Ida Johannesen, Head of Commercial ESG, Saxo Bank

As we stand at the crossroads of finance and conscientious decision-making, Sustainable and Responsible Investing (SRI) has emerged as a guiding light in reshaping investment portfolios. SRI goes beyond traditional financial metrics by integrating Environmental, Social, and Governance (ESG) factors into the investment landscape.

This paradigm shift signifies a departure from profit-only motives to a more holistic approach, where financial gains are thoughtfully aligned with broader societal and environmental considerations.

What is Sustainable and Responsible Investing?

Sustainable and responsible investing involve making investment decisions to create positive social impacts. This approach focuses on allocating funds to companies committed to environmental stewardship, social responsibility, and employee well-being.

Sustainable and responsible investing is often called socially responsible (SRI) or sustainable investing. Despite its recent popularity, the roots of socially responsible investing can be traced back to the 1700s, potentially originating with the Quakers, a religious group in the United States that opposed participation in the slave trade.

Today, similar societal impacts are felt across many investing spheres.

Responsible Investing Doesn’t Mean Lower Returns

Some investors may think that responsible investing means compromising on returns, but that’s not necessarily the case. Many SRI assets provide returns similar to the broad market. The Who Cares Wins report found that companies focused on sustainable business practices often outperform those focused exclusively on profit.

Certain investments offer below-market returns but are not representative of the entire responsible investing sphere.

ESG Factors to Consider

When making SRI investments, you need to consider certain factors. These are collectively known as ESG factors. In general, there are three ESG factors, which are:

  • Environmental – Environmental factors look at a company’s impact on the environment. Key issues that fall under these factors are carbon emission, waste disposal, resource depletion, noise pollution, etc.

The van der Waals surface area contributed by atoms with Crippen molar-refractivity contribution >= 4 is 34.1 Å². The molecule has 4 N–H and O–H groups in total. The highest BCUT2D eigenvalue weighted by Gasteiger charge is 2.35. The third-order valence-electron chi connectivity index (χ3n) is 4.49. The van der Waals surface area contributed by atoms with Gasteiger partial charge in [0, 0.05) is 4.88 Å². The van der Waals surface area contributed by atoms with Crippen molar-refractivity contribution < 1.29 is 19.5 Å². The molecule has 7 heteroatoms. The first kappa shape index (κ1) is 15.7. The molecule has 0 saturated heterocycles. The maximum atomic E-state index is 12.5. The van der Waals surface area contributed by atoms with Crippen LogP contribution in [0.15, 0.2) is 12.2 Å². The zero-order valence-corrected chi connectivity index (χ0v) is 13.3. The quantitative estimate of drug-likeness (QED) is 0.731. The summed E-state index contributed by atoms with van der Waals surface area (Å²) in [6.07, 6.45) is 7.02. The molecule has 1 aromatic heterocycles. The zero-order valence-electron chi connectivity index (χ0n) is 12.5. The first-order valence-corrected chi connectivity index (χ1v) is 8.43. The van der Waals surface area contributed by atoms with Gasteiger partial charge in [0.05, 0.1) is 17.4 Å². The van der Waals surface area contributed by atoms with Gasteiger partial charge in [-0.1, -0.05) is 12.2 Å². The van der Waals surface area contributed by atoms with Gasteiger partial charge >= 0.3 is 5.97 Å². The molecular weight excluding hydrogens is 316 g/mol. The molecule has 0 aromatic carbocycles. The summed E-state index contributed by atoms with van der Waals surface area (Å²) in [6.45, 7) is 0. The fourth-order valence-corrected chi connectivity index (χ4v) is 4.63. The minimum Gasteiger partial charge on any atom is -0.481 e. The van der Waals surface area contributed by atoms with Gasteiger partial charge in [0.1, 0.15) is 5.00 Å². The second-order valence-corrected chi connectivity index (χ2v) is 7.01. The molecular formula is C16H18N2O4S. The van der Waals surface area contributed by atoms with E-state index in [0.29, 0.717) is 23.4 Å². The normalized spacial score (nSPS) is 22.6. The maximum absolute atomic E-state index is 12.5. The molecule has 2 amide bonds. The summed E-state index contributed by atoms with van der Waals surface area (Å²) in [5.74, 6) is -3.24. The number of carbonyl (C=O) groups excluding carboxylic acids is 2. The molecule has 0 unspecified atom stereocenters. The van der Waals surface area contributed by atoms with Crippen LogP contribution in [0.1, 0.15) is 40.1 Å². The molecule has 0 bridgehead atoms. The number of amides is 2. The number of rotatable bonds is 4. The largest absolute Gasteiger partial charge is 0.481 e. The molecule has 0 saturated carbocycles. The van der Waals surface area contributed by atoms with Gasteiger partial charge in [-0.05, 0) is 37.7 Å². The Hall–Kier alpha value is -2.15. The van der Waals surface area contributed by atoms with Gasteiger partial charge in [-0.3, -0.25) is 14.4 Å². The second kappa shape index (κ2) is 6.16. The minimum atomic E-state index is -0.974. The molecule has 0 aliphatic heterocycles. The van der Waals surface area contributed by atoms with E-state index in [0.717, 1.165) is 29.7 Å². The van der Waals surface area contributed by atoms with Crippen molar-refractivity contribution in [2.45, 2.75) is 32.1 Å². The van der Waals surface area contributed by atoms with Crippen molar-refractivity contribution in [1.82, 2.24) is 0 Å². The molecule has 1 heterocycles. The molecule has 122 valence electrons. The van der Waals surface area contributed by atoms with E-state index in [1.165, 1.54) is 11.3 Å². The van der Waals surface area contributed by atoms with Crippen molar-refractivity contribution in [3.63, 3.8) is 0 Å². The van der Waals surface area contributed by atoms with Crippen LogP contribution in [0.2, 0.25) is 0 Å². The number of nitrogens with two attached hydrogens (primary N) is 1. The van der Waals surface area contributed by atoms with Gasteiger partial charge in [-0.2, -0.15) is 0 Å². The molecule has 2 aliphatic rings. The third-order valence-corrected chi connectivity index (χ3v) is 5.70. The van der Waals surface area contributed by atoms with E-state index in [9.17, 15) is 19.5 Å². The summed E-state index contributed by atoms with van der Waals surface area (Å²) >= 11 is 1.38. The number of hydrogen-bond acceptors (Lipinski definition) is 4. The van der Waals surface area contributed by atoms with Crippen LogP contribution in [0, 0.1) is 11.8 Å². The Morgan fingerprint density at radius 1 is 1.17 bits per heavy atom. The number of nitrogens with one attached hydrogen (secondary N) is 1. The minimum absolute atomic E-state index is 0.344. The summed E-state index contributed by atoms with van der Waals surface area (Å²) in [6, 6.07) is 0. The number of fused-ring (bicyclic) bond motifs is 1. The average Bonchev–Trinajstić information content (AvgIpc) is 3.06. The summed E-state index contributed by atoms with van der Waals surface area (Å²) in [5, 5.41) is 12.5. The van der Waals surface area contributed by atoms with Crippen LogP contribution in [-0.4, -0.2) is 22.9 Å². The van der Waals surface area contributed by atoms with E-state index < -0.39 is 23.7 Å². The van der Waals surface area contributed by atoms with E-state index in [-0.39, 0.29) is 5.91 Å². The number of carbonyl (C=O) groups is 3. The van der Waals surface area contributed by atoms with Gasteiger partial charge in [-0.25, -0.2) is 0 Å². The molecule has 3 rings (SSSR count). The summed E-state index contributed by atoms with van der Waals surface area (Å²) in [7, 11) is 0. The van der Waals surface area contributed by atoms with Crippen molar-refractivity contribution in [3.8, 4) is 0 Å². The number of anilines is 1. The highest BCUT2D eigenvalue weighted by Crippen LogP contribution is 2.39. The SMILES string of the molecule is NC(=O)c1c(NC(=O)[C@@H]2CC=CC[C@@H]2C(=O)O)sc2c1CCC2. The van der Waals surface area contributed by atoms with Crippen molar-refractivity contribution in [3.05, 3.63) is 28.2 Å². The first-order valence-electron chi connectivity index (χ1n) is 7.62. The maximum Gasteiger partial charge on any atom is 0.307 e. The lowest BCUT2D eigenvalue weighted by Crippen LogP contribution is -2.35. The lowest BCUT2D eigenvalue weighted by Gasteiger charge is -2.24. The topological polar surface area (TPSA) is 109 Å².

• Social – Social factors are associated with how a  company (and the assets linked to it) creates a positive social change. This includes gender diversity, inclusion of minorities, uplifting the disadvantaged, or preserving indigenous rights.
  • Governance – The governance factor implies how well the company is being run. This pertains to ethics and moral standards: insider investing, financial malpractice, level of accountability, and the board of directors composition and independence.

Steps to Make Socially Responsible Investments

A growing number of investors, male and female, young and more mature, are engaging in SRIs in a bid to better the world. There are simple steps to help people get started.

  1. Negative Screening

Negative screening is pivotal in responsible investing by excluding specific industries identified as harmful to society. These are known as “sin stocks” and include gambling, tobacco, alcohol, weapons and, more recently, Oil & Gas. Companies engaged in practices like child labour or inadequate worker compensation may also be excluded. Investors should avoid sectors and industries not aligned with their values, and a quick check of the industry a company belongs to is the 1st step in the screen.

  1. Positive Investing

Not investing in companies that are engaged in harmful practices is one thing. Investing in companies that benefit the environment and society takes it up a notch. Here, one chooses to invest in companies that have a positive impact and score better than their peers on ESG metrics.

For a company, this could involve reducing its overall carbon emission, providing water solutions, pushing the diversity, equity and inclusion agenda, or conserving rainwater. All these efforts bring positive change to both the environment and society.

  1. Integrating ESG

This is the most popular type of responsible investment. In addition to traditional fundamental analysis, an investor considers what ESG factors a company is exposed to and how the company manages those risks and takes advantage of ESG opportunities. Integration is more demanding than negative and positive screening, requiring more profound analysis. An easy way to access ESG-integrated strategies is through ETFs and mutual funds rather than individual stocks.

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